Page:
Today, Milwaukee County Executive Chris Abele and community leaders celebrated the completion of Johnsons Park, a $2 million revitalization initiative in the Lindsay Heights neighborhood. The Johnsons Park Initiative action plan called for nurturing the health and safety of the community by improving the physical and programmatic infrastructure at three adjacent locations: (1) Alice’s Garden – completed in 2010, (2) Brown Street Academy Schoolyard – completed in 2012, and (3) Johnsons Park, the largest renovation project of the initiative – which officially opened to the community with today’s event.
Milwaukee County’s Johnsons Park has been the focus of a private-public partnership that complements other redevelopment efforts underway in Lindsay Heights. Milwaukee County, Center for Resilient Cities, the Rotary Club of Milwaukee, LISC-Milwaukee, and Johnsons Park Neighborhood Association are all partners in this revitalization project.
“Johnsons Park is the only public park in the 110-block Lindsay Heights neighborhood and is critically important to the quality of life for residents,” said Marcia Caton Campbell, executive director of the Center for Resilient Cities. “The completion of the Johnsons Park renovation is a major milestone for the neighborhood made possible by the commitment and dedication of a wide-range of partners in our community.”
Johnsons Park renovations total almost $1.2 million dollars in private funding and $878,000 in public investments and include:
- New pathways that allow easy access to enhanced park features including a new performance stage, sports practice fields for football, soccer and T-ball;
- New pedestrian-height, energy-efficient LED fixtures to light the park’s pathways, playgrounds, and other areas;
- A new picnic shelter and restroom facilities constructed by Milwaukee County Parks to provide space for family activities and community gatherings; and
- A new bioswale (infiltration basin) that mitigates storm water runoff and protects water quality in the Milwaukee River watershed.
Ten local community groups came together to celebrate the park completion and dedicate the new performance stage – including Alice’s Garden, Beckum Stapleton Little League, Brown Street Academy, Boys & Girls Club, Feeding America Eastern Wisconsin, Fondy Food Center, Johnsons Park Neighborhood Association, Marketplace Bid 32, Neu-Life Community Resource Center, Running Rebels, and Walnut Way Conservation Corp. The ceremony included comments from President of Rotary Club Milwaukee Dan Vliet, Milwaukee County Executive Chris Abele, Milwaukee County Parks Director, John Dargle, Jr.,Milwaukee County Supervisor Supreme Moore-Omokunde, WI State Representative David Bowen, and Alderman Russell W. Stamper II.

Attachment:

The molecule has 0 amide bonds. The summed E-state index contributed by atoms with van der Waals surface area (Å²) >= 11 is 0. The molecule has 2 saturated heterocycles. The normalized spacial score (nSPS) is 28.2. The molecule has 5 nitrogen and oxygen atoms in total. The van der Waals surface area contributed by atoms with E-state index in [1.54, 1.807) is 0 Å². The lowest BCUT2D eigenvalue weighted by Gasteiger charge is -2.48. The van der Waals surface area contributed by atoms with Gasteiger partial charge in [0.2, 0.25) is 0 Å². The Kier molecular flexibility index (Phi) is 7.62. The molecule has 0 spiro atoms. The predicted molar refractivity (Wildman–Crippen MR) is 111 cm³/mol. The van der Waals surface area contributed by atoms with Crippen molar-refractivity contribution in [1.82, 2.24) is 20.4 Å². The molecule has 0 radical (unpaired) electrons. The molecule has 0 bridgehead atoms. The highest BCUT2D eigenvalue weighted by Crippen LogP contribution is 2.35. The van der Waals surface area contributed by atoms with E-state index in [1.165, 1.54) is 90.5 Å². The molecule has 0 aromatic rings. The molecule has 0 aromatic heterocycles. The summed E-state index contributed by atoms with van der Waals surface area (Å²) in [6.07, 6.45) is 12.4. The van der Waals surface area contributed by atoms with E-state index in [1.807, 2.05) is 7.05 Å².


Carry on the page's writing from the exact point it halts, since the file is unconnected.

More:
“The renovation of Johnsons Park would not have been possible without the help of many community groups who stepped up to make this dream a reality and the Rotary Club of Milwaukee is proud to support this initiative. The park will serve as a safe place for children and parents to play, socialize and exercise in the Lindsay Heights neighborhood,” said Dan Vliet, president of Rotary Club of Milwaukee. “We’re excited to officially open the park to local residents today and we look forward to the continued restoration and community support surrounding the Johnsons Park Initiative.”
The ceremony was followed by an evening of entertainment provided by Milwaukee County Parks with A.W.E. Trucks (Artists Working in Education) and the annual concert in the park featuring “Tony TNT Washington and his Explosive Divas.” For more information, visit partner websites at www.resilientcities.org, www.milwaukeerotary.com, and www.countyparks.com or call (414) 257-PARKS (7275).Did you like this story? Subscribe to NNS today.